[Biopython-dev] BGZF support, was Re: Biopython 1.60 plans and beyond
p.j.a.cock at googlemail.com
Tue Apr 24 20:07:03 UTC 2012
On Tue, Apr 24, 2012 at 7:24 PM, Irwin Jungreis <ILJungr at csail.mit.edu> wrote:
> Hello Andrew and Peter.
Hi again Irwin,
> The size penalty of bgz versus gzip for .maf files is quite small. For
> example, compressing the 6-way C. elegans alignment .maf files is 108.9 MB
> with gzip and 112 MB with bgz, a difference of less than 3%. (Each is
> smaller than the uncompressed file by a factor of about 4 or 5.)
That's good - and given the nature of the MAF format in line with
what I was hoping for - see also the overheads I got for FASTA,
SwissProt and UniProt XML here:
> I am not very familiar with biopython, so I've been using my own utilities.
> To work with alignments I create an index file consisting of a 32-byte
> record for each maf block. Each record contains the block start on the
> reference species chromosome, the block length on the reference species, and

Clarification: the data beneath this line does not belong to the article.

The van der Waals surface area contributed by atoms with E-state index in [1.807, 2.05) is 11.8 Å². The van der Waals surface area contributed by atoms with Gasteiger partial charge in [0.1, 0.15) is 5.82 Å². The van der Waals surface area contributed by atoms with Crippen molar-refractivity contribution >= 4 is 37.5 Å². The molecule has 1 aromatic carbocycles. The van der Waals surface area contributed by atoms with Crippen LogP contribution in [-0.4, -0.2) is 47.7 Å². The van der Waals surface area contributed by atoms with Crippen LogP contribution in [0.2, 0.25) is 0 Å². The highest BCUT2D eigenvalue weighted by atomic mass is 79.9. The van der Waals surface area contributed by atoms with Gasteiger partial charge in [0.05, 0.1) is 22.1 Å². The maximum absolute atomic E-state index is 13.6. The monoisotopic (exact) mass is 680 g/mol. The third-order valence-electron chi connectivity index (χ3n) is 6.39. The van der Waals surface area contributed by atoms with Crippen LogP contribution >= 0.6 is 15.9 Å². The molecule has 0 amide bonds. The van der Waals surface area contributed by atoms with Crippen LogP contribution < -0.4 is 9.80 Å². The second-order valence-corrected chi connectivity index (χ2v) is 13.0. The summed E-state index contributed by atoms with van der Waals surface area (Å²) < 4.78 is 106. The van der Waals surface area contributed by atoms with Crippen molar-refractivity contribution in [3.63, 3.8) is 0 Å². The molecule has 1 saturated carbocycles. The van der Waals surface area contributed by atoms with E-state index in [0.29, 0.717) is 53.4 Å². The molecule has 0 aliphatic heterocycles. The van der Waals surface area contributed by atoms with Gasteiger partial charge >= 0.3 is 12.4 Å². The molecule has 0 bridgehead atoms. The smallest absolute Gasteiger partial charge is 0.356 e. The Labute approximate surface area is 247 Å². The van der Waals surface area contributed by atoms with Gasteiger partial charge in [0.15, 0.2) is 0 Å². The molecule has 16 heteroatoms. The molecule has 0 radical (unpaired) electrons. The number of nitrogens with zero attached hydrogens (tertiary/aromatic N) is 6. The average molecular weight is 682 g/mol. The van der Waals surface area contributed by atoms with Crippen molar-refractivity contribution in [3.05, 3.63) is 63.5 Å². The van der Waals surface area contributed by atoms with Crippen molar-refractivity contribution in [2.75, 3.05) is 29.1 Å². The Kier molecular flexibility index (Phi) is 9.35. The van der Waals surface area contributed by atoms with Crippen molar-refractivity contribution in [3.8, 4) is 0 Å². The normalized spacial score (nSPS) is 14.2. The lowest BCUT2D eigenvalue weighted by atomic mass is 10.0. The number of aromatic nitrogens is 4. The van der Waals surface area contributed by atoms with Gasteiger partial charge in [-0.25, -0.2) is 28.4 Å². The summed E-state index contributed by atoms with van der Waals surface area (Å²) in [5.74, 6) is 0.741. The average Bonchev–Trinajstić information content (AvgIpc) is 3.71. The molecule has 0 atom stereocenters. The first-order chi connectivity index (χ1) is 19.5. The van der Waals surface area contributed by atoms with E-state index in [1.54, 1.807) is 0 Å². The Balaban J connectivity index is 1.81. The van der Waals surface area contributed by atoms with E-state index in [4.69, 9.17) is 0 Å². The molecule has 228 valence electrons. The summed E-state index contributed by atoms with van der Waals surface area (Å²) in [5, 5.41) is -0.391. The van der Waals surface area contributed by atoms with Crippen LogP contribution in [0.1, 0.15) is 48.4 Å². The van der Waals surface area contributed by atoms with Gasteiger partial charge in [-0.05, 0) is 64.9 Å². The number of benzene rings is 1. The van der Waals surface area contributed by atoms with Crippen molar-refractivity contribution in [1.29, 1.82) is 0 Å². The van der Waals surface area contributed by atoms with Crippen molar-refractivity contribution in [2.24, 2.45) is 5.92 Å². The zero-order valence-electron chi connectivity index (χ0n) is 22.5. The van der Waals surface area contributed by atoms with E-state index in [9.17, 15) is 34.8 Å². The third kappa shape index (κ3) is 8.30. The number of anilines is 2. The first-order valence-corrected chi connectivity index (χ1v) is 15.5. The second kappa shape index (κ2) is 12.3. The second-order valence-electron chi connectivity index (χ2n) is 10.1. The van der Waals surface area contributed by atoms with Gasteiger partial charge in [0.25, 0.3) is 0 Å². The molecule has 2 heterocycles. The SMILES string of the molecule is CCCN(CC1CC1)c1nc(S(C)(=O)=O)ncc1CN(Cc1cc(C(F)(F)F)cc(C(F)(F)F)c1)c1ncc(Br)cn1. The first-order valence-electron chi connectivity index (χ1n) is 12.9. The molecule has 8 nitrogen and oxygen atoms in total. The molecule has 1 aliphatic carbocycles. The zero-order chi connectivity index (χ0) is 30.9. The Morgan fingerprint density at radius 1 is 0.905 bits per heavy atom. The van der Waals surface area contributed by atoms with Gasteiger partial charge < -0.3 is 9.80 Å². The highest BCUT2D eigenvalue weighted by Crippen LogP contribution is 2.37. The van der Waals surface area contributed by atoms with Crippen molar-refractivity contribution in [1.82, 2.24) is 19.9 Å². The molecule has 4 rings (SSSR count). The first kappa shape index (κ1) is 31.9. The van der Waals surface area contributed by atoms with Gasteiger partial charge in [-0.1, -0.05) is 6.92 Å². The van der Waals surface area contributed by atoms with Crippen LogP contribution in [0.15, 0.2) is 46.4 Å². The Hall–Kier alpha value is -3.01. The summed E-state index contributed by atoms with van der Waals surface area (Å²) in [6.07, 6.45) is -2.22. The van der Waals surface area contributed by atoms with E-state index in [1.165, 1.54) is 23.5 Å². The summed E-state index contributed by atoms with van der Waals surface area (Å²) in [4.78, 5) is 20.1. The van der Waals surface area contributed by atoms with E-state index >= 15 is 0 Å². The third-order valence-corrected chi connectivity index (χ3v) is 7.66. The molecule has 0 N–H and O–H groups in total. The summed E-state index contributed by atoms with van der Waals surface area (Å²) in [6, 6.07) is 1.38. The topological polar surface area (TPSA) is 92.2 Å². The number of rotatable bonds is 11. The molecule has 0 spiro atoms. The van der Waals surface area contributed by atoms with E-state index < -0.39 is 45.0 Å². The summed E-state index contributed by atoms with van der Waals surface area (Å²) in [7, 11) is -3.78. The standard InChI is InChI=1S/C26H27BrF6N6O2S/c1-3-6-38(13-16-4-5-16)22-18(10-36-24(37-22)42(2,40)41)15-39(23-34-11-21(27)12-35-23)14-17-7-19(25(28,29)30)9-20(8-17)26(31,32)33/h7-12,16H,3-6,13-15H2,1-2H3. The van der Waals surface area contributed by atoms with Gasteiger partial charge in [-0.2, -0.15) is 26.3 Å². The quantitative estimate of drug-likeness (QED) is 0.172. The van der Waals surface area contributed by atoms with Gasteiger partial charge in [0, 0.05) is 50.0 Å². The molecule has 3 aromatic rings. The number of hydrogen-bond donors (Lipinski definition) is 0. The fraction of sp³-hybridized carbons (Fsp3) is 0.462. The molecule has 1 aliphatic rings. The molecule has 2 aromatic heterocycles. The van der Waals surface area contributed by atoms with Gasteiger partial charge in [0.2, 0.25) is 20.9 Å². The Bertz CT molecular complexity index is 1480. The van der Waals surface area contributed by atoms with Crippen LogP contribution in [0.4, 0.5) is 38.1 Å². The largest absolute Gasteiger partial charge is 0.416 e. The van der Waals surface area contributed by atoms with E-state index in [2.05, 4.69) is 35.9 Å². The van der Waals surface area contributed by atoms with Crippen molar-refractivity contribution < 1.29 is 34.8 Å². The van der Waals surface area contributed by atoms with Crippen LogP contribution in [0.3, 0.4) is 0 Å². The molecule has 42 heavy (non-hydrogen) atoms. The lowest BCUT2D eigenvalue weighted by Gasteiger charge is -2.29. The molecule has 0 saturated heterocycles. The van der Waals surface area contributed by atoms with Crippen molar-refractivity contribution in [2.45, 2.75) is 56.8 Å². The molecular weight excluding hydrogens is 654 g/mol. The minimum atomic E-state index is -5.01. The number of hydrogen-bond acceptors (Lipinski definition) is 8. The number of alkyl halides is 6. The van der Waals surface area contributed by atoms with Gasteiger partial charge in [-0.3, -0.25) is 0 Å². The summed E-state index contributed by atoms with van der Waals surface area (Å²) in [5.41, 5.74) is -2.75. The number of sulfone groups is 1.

> the virtual offset of the block start in the .maf file. I then have a
> utility that will extract the alignment for a given set of spliced regions,
> e.g., chrX:11568015-11569059+chrX:11569364-11569395 on the '-' strand, and
> output it as a list of pairs (assembly name, base string).
> I'd be happy to share, but I have no idea how this would fit into the
> existing biopython infrastructure.
Ah - I must have misinterpreted your earlier email (off list). I'd
assumed you were using Andrew's Biopython branch which
indexes MAF files using an SQLite database of offsets. But
in practice the principle is the same - BGZF lets you have
good compression of MAF files and random access. Thank
you for clarifying this.
If you use Python at all perhaps you'd have some feedback
on Andrew's indexing plans? That would be great - Andrew's
done a great job explaining the proposed code usage here:
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